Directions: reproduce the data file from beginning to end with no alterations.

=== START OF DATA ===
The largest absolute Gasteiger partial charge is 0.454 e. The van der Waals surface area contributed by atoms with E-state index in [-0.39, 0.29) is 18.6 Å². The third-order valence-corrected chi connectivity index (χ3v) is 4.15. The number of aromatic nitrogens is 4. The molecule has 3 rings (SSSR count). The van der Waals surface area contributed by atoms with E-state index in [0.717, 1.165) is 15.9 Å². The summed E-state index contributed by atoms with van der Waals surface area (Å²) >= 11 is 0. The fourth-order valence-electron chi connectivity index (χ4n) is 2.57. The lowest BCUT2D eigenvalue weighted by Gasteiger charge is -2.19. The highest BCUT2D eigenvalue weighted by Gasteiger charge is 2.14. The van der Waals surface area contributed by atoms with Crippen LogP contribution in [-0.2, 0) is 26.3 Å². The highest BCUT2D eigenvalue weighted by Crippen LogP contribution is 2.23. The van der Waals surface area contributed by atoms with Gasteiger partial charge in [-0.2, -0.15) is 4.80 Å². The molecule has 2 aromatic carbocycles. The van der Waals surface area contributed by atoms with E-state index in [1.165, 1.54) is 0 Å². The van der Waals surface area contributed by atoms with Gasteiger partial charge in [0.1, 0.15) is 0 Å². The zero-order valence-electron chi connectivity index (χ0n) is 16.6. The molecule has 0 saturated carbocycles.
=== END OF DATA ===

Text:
The largest absolute Gasteiger partial charge is 0.454 e. The van der Waals surface area contributed by atoms with E-state index in [-0.39, 0.29) is 18.6 Å². The third-order valence-corrected chi connectivity index (χ3v) is 4.15. The number of aromatic nitrogens is 4. The molecule has 3 rings (SSSR count). The van der Waals surface area contributed by atoms with E-state index in [0.717, 1.165) is 15.9 Å². The summed E-state index contributed by atoms with van der Waals surface area (Å²) >= 11 is 0. The fourth-order valence-electron chi connectivity index (χ4n) is 2.57. The lowest BCUT2D eigenvalue weighted by Gasteiger charge is -2.19. The highest BCUT2D eigenvalue weighted by Gasteiger charge is 2.14. The van der Waals surface area contributed by atoms with Crippen LogP contribution in [-0.2, 0) is 26.3 Å². The highest BCUT2D eigenvalue weighted by Crippen LogP contribution is 2.23. The van der Waals surface area contributed by atoms with Gasteiger partial charge in [-0.2, -0.15) is 4.80 Å². The molecule has 2 aromatic carbocycles. The van der Waals surface area contributed by atoms with E-state index in [1.165, 1.54) is 0 Å². The van der Waals surface area contributed by atoms with Gasteiger partial charge in [0.1, 0.15) is 0 Å². The zero-order valence-electron chi connectivity index (χ0n) is 16.6. The molecule has 0 saturated carbocycles.